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Notre Dame, Alabama stoke strong feelings for BCS national title game

Both the Fighting Irish and Crimson Tide have won their share of NCAA college football championships over the last century, dredging up dynastic disgust in fans everywhere.

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Alabama head coach Nick Saban (r.) and Notre Dame head coach Brian Kelly pose with The Coaches' Trophy during a news conference for the BCS National Championship college football game Sunday, Jan. 6, 2013, in Miami.

John Bazemore/AP

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Love 'em or hate 'em, it's hard to turn away from Notre Dame and Alabama.

They are storied programs that stir plenty of passions, college football's North and South versions of the New York Yankees.

Well, now they're facing each other for the biggest prize of all.

A national championship.

"Having those two traditions come together in a game like this certainly creates a lot of national interest," said Alabama coach Nick Saban, "which is probably really good for college football."

Indeed, this was shaping up as one of the most anticipated games in years, a throwback to the era when coaching giants named Bear and Ara ruled the sidelines, when it was a big deal for teams from different parts of the country to meet in a bowl, when everyone took sides based on where they happened to live.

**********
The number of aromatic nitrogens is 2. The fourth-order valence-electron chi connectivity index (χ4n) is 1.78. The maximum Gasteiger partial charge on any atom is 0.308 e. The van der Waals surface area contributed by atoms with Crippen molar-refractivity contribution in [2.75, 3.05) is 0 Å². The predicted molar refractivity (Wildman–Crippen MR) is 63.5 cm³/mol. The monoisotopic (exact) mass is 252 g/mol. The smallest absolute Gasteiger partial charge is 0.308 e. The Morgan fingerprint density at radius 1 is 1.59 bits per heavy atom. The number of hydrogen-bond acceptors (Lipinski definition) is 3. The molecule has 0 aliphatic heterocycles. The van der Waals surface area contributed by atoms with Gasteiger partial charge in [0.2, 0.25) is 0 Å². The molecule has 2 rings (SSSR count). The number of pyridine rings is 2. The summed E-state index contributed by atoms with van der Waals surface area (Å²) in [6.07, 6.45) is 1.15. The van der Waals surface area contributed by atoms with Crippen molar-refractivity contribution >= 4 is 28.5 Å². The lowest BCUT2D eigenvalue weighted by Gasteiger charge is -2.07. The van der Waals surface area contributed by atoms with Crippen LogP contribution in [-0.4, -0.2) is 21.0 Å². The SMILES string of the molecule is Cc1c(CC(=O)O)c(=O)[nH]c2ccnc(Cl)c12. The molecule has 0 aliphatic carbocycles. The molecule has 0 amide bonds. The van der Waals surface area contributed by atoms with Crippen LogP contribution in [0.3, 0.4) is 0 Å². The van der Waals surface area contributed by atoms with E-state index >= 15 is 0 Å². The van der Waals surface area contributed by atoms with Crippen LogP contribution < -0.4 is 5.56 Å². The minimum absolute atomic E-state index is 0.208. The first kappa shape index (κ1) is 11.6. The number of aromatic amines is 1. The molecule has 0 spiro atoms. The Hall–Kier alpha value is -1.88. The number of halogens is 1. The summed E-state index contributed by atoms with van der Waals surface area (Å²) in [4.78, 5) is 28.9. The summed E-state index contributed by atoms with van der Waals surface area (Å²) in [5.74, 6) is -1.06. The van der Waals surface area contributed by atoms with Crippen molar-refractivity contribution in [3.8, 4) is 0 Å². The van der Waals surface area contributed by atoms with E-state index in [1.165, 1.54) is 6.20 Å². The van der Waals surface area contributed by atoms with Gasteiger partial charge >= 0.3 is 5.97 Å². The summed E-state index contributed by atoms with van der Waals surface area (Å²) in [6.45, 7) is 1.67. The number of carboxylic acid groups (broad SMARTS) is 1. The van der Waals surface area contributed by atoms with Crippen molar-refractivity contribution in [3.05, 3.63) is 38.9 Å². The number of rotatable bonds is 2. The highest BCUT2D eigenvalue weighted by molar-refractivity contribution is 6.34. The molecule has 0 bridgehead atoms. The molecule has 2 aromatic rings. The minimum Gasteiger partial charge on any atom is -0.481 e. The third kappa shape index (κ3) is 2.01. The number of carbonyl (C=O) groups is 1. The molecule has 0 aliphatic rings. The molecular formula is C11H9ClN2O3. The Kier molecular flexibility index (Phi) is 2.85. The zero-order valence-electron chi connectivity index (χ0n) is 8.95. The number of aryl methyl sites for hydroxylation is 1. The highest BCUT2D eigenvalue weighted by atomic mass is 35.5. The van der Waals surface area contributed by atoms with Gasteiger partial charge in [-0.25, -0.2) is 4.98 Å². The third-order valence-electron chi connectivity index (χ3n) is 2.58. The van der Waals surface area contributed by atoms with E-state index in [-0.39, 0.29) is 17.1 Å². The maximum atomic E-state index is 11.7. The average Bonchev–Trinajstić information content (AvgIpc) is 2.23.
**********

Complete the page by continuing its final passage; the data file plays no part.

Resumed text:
"I'm pretty aware of our history. I've become more aware of theirs over the past few months," said Barrett Jones, the Crimson Tide's All-American center. "I know that they are a very storied program. We both are. I think that's part of what makes this matchup fun."

ESPN executives were hopeful of getting the highest ratings of the BCS era. Tickets were certainly at a premium, with a seat in one of the executive suites going for a staggering $60,000 on StubHub the day before the game, and even a less-than-prime spot in the corner of the upper deck requiring a payout of more than $900.

"This is, to me, the ultimate matchup in college football," said Brent Musberger, the lead announcer for ESPN.

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